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Title: What Rule for the Federal Reserve? Forecast Targeting

Author(s): Lars E.O. Svensson

Publication Date: August 2019

Keyword(s): Discretion and commitment, Flexible inflation targeting and monetary policy rules

Programme Area(s): Monetary Economics and Fluctuations

Abstract: How would the policy rule of forecast targeting work for the Federal Reserve? To what extent is the Federal Reserve already practicing forecast targeting? Forecast targeting means selecting a policy rate and policy-rate path so that the forecasts of inflation and employment "look good," in the sense of best fulfilling the dual mandate of price stability and maximum employment, that is, best stabilize inflation around the inflation target and employment around its maximum level. It also means publishing the policy-rate path and the forecasts of inflation and employment forecasts and, importantly, explaining and justifying them. This justification may involve demonstrations that other policy-rate paths would lead to worse mandate fulfillment. Publication and justification will contribute to making the policy-rate path and the forecasts credible with the financial market and other economic agents and thereby more effectively implement the Federal Reserve's policy. With such information made public, external observers can review Federal Reserve policy, both in real time and after the outcomes for inflation and employment have been observed, and the Federal Reserve can be held accountable for fulfilling its mandate. In contrast to simple policy rules that rely on very partial information in a rigid way, such as Taylor-type rules, forecast targeting allows all relevant information to be taken into account and has the flexibility and robustness to adapt to new circumstances. Forecast targeting can also handle issues of time consistency and determinacy. The Federal Reserve is arguably to a considerable extent already practicing forecast targeting.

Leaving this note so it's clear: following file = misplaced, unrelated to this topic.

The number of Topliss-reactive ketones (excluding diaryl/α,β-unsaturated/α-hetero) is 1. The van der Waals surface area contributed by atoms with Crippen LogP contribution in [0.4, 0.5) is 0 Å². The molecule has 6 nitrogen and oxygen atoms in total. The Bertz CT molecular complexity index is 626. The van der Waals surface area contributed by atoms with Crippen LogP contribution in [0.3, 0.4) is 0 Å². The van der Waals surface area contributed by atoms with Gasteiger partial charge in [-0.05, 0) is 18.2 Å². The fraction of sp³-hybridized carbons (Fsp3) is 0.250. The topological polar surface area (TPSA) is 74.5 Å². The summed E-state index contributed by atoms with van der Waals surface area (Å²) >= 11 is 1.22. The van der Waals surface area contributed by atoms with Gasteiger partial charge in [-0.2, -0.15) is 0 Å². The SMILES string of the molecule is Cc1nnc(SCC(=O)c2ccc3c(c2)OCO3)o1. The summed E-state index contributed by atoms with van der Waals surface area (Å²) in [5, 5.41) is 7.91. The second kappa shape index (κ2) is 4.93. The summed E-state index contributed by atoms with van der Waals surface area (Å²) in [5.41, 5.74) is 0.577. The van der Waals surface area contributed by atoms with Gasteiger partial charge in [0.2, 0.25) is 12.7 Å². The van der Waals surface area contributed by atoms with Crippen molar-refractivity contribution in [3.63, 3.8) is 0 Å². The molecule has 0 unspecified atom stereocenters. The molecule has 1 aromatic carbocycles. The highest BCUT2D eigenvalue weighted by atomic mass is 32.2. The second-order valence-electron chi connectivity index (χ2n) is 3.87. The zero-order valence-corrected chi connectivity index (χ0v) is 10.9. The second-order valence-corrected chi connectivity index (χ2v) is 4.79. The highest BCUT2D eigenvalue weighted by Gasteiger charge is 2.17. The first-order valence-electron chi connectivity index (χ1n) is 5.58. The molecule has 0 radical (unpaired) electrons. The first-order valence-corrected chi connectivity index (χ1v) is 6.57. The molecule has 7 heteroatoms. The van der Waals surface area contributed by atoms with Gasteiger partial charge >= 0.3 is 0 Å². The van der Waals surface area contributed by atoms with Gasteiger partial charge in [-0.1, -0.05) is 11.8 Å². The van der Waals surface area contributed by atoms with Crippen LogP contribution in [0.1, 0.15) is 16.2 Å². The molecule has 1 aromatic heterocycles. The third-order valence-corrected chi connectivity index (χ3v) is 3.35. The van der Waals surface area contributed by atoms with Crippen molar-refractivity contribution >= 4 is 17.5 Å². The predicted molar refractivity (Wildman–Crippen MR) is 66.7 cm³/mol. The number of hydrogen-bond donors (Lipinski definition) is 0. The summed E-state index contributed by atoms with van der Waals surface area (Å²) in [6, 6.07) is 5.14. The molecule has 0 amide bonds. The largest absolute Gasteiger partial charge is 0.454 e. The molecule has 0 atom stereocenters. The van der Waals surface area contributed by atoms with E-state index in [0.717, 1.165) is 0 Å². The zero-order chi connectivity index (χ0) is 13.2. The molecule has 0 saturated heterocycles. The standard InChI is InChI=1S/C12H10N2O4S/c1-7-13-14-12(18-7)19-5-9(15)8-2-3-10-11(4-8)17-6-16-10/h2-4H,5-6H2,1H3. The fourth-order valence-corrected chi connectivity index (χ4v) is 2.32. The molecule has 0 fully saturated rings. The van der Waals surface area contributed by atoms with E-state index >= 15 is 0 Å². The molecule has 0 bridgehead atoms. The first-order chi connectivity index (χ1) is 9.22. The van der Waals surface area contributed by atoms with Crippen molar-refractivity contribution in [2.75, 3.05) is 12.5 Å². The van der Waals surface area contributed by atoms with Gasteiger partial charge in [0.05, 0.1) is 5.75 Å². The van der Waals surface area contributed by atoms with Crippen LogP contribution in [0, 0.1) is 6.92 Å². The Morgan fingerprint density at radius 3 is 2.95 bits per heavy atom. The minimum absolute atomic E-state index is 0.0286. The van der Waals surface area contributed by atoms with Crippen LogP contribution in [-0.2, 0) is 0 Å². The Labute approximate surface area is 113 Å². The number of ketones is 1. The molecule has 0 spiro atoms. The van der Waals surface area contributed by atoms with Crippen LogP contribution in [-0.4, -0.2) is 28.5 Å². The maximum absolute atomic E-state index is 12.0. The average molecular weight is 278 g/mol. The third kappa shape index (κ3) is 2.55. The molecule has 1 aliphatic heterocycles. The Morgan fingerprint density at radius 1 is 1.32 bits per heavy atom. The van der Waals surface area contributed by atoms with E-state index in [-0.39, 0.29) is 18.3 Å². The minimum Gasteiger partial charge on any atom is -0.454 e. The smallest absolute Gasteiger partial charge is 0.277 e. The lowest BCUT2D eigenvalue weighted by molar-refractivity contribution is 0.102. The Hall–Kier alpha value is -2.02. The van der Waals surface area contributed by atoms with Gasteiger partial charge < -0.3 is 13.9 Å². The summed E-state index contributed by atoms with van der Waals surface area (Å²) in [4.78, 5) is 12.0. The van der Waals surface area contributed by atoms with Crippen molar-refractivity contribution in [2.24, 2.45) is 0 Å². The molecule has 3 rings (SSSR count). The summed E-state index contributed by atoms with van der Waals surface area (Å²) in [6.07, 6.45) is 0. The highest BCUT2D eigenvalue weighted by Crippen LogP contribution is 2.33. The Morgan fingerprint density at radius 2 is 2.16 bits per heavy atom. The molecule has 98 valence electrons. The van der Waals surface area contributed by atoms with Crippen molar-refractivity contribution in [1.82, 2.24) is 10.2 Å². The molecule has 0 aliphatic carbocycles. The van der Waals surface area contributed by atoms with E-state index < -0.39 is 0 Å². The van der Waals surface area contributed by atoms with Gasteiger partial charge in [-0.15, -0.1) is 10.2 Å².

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Bibliographic Reference

Svensson, L. 2019. 'What Rule for the Federal Reserve? Forecast Targeting'. London, Centre for Economic Policy Research. https://cepr.org/active/publications/discussion_papers/dp.php?dpno=13949